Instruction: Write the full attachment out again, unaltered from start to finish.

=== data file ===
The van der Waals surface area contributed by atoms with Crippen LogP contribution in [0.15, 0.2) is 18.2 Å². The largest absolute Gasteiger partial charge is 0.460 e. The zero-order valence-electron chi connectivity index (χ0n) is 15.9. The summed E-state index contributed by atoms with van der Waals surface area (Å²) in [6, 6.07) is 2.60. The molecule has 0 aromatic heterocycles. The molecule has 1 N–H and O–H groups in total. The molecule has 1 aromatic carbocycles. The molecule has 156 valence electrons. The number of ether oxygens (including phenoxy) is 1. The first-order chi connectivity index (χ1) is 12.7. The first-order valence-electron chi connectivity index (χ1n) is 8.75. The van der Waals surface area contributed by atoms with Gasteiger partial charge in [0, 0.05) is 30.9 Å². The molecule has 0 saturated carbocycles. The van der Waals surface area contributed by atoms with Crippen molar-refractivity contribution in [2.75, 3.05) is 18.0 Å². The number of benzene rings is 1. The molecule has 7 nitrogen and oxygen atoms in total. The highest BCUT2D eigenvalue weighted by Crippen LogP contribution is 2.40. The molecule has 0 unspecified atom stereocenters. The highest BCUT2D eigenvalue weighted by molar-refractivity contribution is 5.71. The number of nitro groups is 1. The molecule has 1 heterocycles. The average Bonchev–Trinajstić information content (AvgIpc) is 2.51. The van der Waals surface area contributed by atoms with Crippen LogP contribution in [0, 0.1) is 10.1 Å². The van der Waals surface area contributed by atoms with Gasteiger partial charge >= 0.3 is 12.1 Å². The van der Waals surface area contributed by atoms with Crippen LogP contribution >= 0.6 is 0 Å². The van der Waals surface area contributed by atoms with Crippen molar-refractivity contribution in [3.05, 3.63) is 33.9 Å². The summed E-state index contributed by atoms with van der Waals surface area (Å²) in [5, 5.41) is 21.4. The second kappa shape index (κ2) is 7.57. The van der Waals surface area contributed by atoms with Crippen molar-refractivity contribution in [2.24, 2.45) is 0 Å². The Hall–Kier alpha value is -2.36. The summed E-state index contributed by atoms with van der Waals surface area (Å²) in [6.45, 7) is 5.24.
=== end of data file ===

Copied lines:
The van der Waals surface area contributed by atoms with Crippen LogP contribution in [0.15, 0.2) is 18.2 Å². The largest absolute Gasteiger partial charge is 0.460 e. The zero-order valence-electron chi connectivity index (χ0n) is 15.9. The summed E-state index contributed by atoms with van der Waals surface area (Å²) in [6, 6.07) is 2.60. The molecule has 0 aromatic heterocycles. The molecule has 1 N–H and O–H groups in total. The molecule has 1 aromatic carbocycles. The molecule has 156 valence electrons. The number of ether oxygens (including phenoxy) is 1. The first-order chi connectivity index (χ1) is 12.7. The first-order valence-electron chi connectivity index (χ1n) is 8.75. The van der Waals surface area contributed by atoms with Gasteiger partial charge in [0, 0.05) is 30.9 Å². The molecule has 0 saturated carbocycles. The van der Waals surface area contributed by atoms with Crippen molar-refractivity contribution in [2.75, 3.05) is 18.0 Å². The number of benzene rings is 1. The molecule has 7 nitrogen and oxygen atoms in total. The highest BCUT2D eigenvalue weighted by Crippen LogP contribution is 2.40. The molecule has 0 unspecified atom stereocenters. The highest BCUT2D eigenvalue weighted by molar-refractivity contribution is 5.71. The number of nitro groups is 1. The molecule has 1 heterocycles. The average Bonchev–Trinajstić information content (AvgIpc) is 2.51. The van der Waals surface area contributed by atoms with Crippen LogP contribution in [0, 0.1) is 10.1 Å². The van der Waals surface area contributed by atoms with Gasteiger partial charge >= 0.3 is 12.1 Å². The van der Waals surface area contributed by atoms with Crippen LogP contribution >= 0.6 is 0 Å². The van der Waals surface area contributed by atoms with Crippen molar-refractivity contribution in [3.05, 3.63) is 33.9 Å². The summed E-state index contributed by atoms with van der Waals surface area (Å²) in [5, 5.41) is 21.4. The second kappa shape index (κ2) is 7.57. The van der Waals surface area contributed by atoms with Crippen molar-refractivity contribution in [2.24, 2.45) is 0 Å². The Hall–Kier alpha value is -2.36. The summed E-state index contributed by atoms with van der Waals surface area (Å²) in [6.45, 7) is 5.24.